ONYX on the Move at VOTE Fest

ONYX Magazine was among 17 organizers that came together for Central Florida’s Vote Fest in October. Hundreds of people showed up at the Amway Center to take part in a march through Parramore; attend performances by national recording artists; and, most importantly, cast their votes—many for the first time.

“It’s the first time they actually get to participate with society,” said Florida Restoration of Rights Coalition President Desmond Meade, speaking of returning citizens. “People who are voting for the very first time—and they are in their 60s and 70s.”

Another aim of the event was to encourage younger people to vote. That call is being heard nationwide. According to a poll conducted by Tufts Tisch College, more than three million young people between 18-29 have already voted by early or mail-in voting, a significant uptick from the same time in 2016.

“[Voting for the first time] was quite the experience,” said 20-year-old, first time voter Kehmon Knowles. “I feel that everybody should vote, or at least get a chance to vote to better the community, and to make things better for Black people and everyone in general.”

Pastors and ministers from across Central Florida flooded downtown for Souls to the Polls, a movement to push more Black people and faith communities into the voting booths. Organizers say they held Vote Fest in Parramore, a predominantly Black area of Orlando, to make it easier for community members to attend.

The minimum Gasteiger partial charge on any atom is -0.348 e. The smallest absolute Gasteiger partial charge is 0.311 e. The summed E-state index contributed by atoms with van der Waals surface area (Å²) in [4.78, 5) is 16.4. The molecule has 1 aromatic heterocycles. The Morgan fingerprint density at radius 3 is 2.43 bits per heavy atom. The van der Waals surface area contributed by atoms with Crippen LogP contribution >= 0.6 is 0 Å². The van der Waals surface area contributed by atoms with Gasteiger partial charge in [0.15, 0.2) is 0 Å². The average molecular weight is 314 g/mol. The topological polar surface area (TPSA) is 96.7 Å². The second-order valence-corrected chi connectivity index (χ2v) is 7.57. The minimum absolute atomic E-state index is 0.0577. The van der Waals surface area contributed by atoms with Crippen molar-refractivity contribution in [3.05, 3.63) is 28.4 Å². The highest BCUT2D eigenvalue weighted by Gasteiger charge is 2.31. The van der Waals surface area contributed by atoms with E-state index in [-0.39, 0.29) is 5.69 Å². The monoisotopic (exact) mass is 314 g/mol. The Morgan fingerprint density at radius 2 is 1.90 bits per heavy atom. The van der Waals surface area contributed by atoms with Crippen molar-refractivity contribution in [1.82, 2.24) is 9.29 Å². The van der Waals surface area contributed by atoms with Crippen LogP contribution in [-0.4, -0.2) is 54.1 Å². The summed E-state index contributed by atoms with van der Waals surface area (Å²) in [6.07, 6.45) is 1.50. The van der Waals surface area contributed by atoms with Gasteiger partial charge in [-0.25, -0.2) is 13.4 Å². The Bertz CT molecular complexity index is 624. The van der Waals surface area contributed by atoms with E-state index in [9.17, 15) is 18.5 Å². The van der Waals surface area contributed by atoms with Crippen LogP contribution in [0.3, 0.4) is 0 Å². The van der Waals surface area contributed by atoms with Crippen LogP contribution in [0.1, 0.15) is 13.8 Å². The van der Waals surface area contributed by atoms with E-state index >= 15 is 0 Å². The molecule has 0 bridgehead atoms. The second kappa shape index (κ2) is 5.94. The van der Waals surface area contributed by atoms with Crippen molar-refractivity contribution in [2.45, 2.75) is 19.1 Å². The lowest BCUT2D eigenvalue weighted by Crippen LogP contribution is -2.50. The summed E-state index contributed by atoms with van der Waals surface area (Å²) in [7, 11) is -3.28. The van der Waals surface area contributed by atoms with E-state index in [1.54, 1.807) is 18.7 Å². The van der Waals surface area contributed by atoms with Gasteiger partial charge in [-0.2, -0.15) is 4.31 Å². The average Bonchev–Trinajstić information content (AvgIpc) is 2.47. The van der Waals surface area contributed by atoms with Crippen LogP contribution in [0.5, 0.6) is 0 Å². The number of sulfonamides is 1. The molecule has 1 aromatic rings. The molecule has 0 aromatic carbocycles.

“We want to make sure everybody understands the power of their selection,” said Bishop Derrick McCrae, the pastor of The Experience Church in Orlando. “We’re expecting much more than what we’ve seen in the past for this community in Orlando to show up and vote.”

Along with the vote call-to-action, Vote Fest also featured concerts with rapper and activist Common, who represented the national Vote Fest, and singer Anthony Hamilton, who came as a part of the Voting Is Queen events, hosted by rapper Uncle Luke and Monica May of Monica May Communications.

“It just needs to be enough people,” said Common. “Your speaking up, as micro as it seems; your putting that vote in is like shifting the tides for you and your people, and for people long-term.”

Photo: Desmond Meade leads a march during VOTE Fest. Photo by @BRANDIHILLCOM

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